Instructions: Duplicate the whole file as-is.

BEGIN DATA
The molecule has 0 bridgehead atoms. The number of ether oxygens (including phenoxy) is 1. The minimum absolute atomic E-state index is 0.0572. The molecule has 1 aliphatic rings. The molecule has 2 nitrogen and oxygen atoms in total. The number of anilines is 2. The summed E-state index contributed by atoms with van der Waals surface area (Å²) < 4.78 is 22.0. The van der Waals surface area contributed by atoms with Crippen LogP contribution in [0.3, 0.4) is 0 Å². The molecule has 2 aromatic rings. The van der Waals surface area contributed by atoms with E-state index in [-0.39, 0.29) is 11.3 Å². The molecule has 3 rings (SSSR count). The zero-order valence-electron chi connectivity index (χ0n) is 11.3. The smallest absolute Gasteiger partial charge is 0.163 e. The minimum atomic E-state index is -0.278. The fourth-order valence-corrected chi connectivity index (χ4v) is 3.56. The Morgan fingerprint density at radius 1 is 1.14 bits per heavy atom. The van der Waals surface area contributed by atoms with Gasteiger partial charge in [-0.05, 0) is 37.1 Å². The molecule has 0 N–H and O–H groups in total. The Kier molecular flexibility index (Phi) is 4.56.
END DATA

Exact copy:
The molecule has 0 bridgehead atoms. The number of ether oxygens (including phenoxy) is 1. The minimum absolute atomic E-state index is 0.0572. The molecule has 1 aliphatic rings. The molecule has 2 nitrogen and oxygen atoms in total. The number of anilines is 2. The summed E-state index contributed by atoms with van der Waals surface area (Å²) < 4.78 is 22.0. The van der Waals surface area contributed by atoms with Crippen LogP contribution in [0.3, 0.4) is 0 Å². The molecule has 2 aromatic rings. The van der Waals surface area contributed by atoms with E-state index in [-0.39, 0.29) is 11.3 Å². The molecule has 3 rings (SSSR count). The zero-order valence-electron chi connectivity index (χ0n) is 11.3. The smallest absolute Gasteiger partial charge is 0.163 e. The minimum atomic E-state index is -0.278. The fourth-order valence-corrected chi connectivity index (χ4v) is 3.56. The Morgan fingerprint density at radius 1 is 1.14 bits per heavy atom. The van der Waals surface area contributed by atoms with Gasteiger partial charge in [-0.05, 0) is 37.1 Å². The molecule has 0 N–H and O–H groups in total. The Kier molecular flexibility index (Phi) is 4.56.